Once an invalid data unit is detected, a snoop is injected in the injected snoop window between clock cycle 6 and 10. At this time, a transfer start signal is asserted and a snooped address is driven by the memory controller on the A/D line. At the end of the transfer start signal in the seventh clock cycle, a transfer acknowledgement is granted on the TA.sub.-- line and the memory controller drives the first read data (D0). A second read data (D1) is also driven by the memory controller upon the address retry signal asserted on the ARTRY line by the processor to indicate that the snoop in the sixth clock is a hit. The ARTRY.sub.-- signal is driven by the processor 10 to indicate that the snoop is a hit. If the snoop is a miss, the signal will not be connected. In the ninth clock cycle, a third read data is driven by the memory controller and then invalid data is sensed in the tenth clock cycle and a transfer acknowledge signal is then deactivated on the TA.sub.-- line. In the next clock cycle (cycle 11) a fourth read data is driven by the memory controller. Then, in the twelfth clock cycle, the TS.sub.-- line is tri-stated, as is the A/D line, which occurs after a bus busy signal is negated on the BB.sub.-- line and the transfer acknowledge signal is negated on the TA.sub.-- line. In cycle 13, the BB.sub.-- line and TA.sub.-- are tri-stated, and lastly, in cycle 14, the ARTRY.sub.-- line is tri-stated. During this whole time, the address acknowledge line and the transfer error acknowledge lines are inactive.
FIG. 4 is a timing diagram of a last possible snoop that can be performed in the injected snoop window (clock cycle 6-10). The differences between the timing diagram and this figure and that in the earlier figure for the first snoop in the injected snoop window is that the TA.sub.-- line must be driven high (negated) on the snoop cycle (clock 10) and the second TS.sub.-- pulse is driven by the memory controller. Also, the last snoop possible must be injected before the last read data (D3) is read.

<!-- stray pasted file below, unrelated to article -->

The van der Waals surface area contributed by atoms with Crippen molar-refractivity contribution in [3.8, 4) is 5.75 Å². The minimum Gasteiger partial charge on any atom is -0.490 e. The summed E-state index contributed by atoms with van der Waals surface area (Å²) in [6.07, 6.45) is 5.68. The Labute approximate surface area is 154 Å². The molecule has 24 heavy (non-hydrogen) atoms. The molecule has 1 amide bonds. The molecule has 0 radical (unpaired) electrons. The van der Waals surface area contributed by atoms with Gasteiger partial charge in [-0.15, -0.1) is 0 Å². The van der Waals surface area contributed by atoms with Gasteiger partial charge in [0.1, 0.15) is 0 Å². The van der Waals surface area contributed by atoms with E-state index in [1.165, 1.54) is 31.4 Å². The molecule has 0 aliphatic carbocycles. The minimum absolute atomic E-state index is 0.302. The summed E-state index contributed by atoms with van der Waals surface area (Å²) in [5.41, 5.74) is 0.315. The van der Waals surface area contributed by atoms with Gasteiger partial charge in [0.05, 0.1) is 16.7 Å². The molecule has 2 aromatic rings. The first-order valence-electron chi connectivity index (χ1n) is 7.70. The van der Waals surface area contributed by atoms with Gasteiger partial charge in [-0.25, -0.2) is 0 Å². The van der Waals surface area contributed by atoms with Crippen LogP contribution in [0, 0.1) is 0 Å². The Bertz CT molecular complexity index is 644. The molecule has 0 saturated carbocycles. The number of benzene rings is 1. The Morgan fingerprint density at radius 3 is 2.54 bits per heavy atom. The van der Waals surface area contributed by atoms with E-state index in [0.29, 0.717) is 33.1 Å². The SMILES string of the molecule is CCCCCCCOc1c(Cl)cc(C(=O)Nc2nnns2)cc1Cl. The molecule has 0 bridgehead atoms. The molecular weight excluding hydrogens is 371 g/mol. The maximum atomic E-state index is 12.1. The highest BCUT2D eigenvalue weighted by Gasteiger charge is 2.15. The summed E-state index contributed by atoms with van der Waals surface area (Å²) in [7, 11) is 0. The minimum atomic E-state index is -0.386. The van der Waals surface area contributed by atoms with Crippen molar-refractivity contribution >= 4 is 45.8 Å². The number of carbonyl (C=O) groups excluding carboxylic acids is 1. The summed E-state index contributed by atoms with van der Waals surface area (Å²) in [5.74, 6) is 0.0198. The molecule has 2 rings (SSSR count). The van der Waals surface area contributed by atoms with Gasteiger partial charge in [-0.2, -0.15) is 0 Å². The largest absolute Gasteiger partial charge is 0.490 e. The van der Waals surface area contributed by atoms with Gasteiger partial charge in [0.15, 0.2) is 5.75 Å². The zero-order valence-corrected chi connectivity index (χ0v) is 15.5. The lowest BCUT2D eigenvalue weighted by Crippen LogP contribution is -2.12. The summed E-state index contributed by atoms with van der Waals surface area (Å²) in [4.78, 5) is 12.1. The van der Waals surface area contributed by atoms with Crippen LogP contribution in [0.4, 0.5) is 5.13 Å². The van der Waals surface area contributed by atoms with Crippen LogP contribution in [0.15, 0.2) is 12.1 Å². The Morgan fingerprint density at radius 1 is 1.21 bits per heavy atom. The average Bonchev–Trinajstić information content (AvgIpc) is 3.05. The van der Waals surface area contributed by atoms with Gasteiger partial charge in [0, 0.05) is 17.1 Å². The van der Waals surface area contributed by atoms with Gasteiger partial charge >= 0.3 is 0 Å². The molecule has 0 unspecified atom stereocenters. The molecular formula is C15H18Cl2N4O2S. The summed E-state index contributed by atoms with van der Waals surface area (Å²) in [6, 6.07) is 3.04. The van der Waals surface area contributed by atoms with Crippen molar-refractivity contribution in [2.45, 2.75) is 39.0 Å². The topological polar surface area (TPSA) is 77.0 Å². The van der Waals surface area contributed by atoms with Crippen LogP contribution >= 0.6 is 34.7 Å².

While the invention has been particularly shown and described with reference to a preferred embodiment, it will be understood by those skilled in the art that various changes in form and detail may be made therein without departing from the spirit and scope of the invention.
The novel features believed characteristic of the invention are set forth in the appended claims. The invention itself however, as well as a preferred mode of use, further objects and advantages thereof, will best be understood by reference to the following detailed description of an illustrative embodiment when read in conjunction with the accompanying drawings, wherein: